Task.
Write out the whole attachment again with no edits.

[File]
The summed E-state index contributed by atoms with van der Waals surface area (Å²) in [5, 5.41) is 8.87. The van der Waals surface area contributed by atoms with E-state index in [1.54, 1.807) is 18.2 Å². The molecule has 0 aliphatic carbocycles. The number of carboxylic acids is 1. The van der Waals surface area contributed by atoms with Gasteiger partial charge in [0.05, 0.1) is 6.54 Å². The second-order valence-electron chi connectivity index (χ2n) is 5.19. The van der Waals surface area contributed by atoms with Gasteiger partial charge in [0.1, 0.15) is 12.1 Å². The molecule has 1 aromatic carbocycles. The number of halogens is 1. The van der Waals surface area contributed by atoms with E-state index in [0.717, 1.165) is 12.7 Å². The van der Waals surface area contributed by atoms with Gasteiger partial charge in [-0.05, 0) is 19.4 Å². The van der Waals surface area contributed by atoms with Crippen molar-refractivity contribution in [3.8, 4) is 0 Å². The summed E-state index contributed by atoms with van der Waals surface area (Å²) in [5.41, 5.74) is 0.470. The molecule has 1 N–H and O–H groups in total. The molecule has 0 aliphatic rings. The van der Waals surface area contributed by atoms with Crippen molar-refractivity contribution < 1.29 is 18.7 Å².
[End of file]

The summed E-state index contributed by atoms with van der Waals surface area (Å²) in [5, 5.41) is 8.87. The van der Waals surface area contributed by atoms with E-state index in [1.54, 1.807) is 18.2 Å². The molecule has 0 aliphatic carbocycles. The number of carboxylic acids is 1. The van der Waals surface area contributed by atoms with Gasteiger partial charge in [0.05, 0.1) is 6.54 Å². The second-order valence-electron chi connectivity index (χ2n) is 5.19. The van der Waals surface area contributed by atoms with Gasteiger partial charge in [0.1, 0.15) is 12.1 Å². The molecule has 1 aromatic carbocycles. The number of halogens is 1. The van der Waals surface area contributed by atoms with E-state index in [0.717, 1.165) is 12.7 Å². The van der Waals surface area contributed by atoms with Gasteiger partial charge in [-0.05, 0) is 19.4 Å². The van der Waals surface area contributed by atoms with Crippen molar-refractivity contribution in [3.8, 4) is 0 Å². The summed E-state index contributed by atoms with van der Waals surface area (Å²) in [5.41, 5.74) is 0.470. The molecule has 1 N–H and O–H groups in total. The molecule has 0 aliphatic rings. The van der Waals surface area contributed by atoms with Crippen molar-refractivity contribution < 1.29 is 18.7 Å².